Option 1: Seal the downstairs ducts and the upstairs ducts. Nothing else. Cost ~$ (I'd also separately get programmable thermostats for upstairs and downstairs)
    Option 2: Seal the downstairs ducts, seal the upstairs ducts, add the recommended returns and vents, replace heat pump with new 15.8 SEER, 3 ton heat pump which includes variable speed motor and programmable thermostat. Costs: $
    Option 3: Seal the downstairs ducts, completely replace the upstairs ductboard with metal ducts and insulation, adopt new ductwork design including new returns and vents, replace heat pump with new 15.8 SEER, 3 ton heat pump which includes variable speed motor and programmable thermostat. Costs: $ (basically $ more than option 2).

    We've been in the house 2 years, and while I can't predict the future, we have no plans or energy to leave the house. I'd say we'd be here at minimum 5-7 years barring unforeseen circumstances, likely more.

    Suggestions? Is it worth getting the new heat pump system? Is it worth replacing the ductwork in the attic (metal ducts instead of 20 year old ductboard)? Any recommendations would be greatly appreciated

    Thanks!
    Last edited by jpsmith1cm; 11-19-2013 at 08:01 PM. Reason: pricing

  2. #2
    Join Date
    Jun 2013
    Location
    Northern Virginia
    Posts
    75
    I'd get more insulation in the attic first.

  3. #3
    Join Date
    May 2004
    Location
    south louisiana
    Posts
    3,200
    do duct work sealing, replace heating systems, air seal between living & attic space.
    then the last thing is to add insulation. otherwise the insulation will be
    packed down as people work in attic.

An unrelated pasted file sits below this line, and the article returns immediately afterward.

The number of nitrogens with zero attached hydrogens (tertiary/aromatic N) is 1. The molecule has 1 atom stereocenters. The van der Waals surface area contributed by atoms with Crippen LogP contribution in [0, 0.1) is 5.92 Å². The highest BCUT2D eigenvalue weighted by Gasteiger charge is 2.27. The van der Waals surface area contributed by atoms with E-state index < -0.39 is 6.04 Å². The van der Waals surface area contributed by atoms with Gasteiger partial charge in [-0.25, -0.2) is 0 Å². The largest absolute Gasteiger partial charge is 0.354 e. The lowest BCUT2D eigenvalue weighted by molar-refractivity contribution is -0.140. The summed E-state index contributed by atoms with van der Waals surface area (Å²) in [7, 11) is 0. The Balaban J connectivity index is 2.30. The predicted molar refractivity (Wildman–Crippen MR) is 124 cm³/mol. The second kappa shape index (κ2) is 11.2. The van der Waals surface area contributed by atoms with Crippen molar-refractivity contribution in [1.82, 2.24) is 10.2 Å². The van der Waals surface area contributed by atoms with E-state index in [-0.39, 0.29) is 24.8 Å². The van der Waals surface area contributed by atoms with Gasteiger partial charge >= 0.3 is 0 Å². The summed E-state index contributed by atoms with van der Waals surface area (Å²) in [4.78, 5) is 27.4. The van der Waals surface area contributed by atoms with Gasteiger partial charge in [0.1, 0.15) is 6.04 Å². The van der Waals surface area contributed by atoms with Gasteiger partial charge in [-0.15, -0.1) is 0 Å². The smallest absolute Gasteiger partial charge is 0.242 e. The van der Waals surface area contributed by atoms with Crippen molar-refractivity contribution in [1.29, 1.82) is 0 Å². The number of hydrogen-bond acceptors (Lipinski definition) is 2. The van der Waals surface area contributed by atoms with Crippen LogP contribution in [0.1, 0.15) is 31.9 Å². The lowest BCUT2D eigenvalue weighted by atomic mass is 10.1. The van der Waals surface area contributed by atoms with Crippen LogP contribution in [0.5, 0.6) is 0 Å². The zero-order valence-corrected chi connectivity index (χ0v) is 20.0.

ductboard isn't an 'inferior' product. if the company hasn't used it...how
    would they know anyway?
    ductboard has been around for a long time...and designed, installed & sealed
    properly can be a good system.

    can't comment on ductwork design..without seeing what you have & what you require.

    I'd invest first in mastic seal of all ducts, plenums & supply boxes to ceilings.
    at this time solve comfort issues by at minimum installing manual dampers to better
    direct/control air flow
    then air sealing of areas like oversized cuts in ceiling for bath vent fans, hvac supply boxes,
    return air, stove vent and recessed lights.
    air & duct sealing is inexpensive for materials, labor costs are what increase cost of job
    as some areas are difficult to access.

    duct testing should be done after work to verify how much sealing occured.


    the company who did the blower door test & duct testing...did he/she pinpoint leakage
    sites of home or ducts? this is the comapny that recommends getting rid of ductboard
    plenum & upsizing system for second floor?
    note that ducts have to be sized for amount of air to be distributed. 2 ton is 800 cfm
    3 tons would be 1200 cfm.

    best of luck.
    The cure of the part should not be attempted without the cure of the whole. ~Plato